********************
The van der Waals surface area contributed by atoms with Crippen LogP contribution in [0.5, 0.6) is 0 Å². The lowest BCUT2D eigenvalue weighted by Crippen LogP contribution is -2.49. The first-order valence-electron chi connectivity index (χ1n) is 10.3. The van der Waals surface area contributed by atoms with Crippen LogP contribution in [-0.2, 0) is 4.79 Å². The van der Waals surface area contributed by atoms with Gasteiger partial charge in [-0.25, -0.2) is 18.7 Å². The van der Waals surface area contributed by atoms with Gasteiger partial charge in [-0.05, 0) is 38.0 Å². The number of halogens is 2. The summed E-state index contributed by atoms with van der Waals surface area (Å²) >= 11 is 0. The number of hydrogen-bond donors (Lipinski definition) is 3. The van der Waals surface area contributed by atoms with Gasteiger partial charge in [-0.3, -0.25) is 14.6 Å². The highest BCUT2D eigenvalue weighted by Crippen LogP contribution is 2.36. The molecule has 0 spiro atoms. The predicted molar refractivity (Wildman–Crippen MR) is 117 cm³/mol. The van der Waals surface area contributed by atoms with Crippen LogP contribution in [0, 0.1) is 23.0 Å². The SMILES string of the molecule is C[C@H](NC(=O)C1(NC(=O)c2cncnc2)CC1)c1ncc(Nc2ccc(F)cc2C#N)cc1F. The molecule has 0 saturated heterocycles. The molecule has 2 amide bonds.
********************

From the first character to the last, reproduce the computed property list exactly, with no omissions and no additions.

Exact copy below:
The van der Waals surface area contributed by atoms with Crippen LogP contribution in [0.5, 0.6) is 0 Å². The lowest BCUT2D eigenvalue weighted by Crippen LogP contribution is -2.49. The first-order valence-electron chi connectivity index (χ1n) is 10.3. The van der Waals surface area contributed by atoms with Crippen LogP contribution in [-0.2, 0) is 4.79 Å². The van der Waals surface area contributed by atoms with Gasteiger partial charge in [-0.25, -0.2) is 18.7 Å². The van der Waals surface area contributed by atoms with Gasteiger partial charge in [-0.05, 0) is 38.0 Å². The number of halogens is 2. The summed E-state index contributed by atoms with van der Waals surface area (Å²) >= 11 is 0. The number of hydrogen-bond donors (Lipinski definition) is 3. The van der Waals surface area contributed by atoms with Gasteiger partial charge in [-0.3, -0.25) is 14.6 Å². The highest BCUT2D eigenvalue weighted by Crippen LogP contribution is 2.36. The molecule has 0 spiro atoms. The predicted molar refractivity (Wildman–Crippen MR) is 117 cm³/mol. The van der Waals surface area contributed by atoms with Crippen LogP contribution in [0, 0.1) is 23.0 Å². The SMILES string of the molecule is C[C@H](NC(=O)C1(NC(=O)c2cncnc2)CC1)c1ncc(Nc2ccc(F)cc2C#N)cc1F. The molecule has 0 saturated heterocycles. The molecule has 2 amide bonds.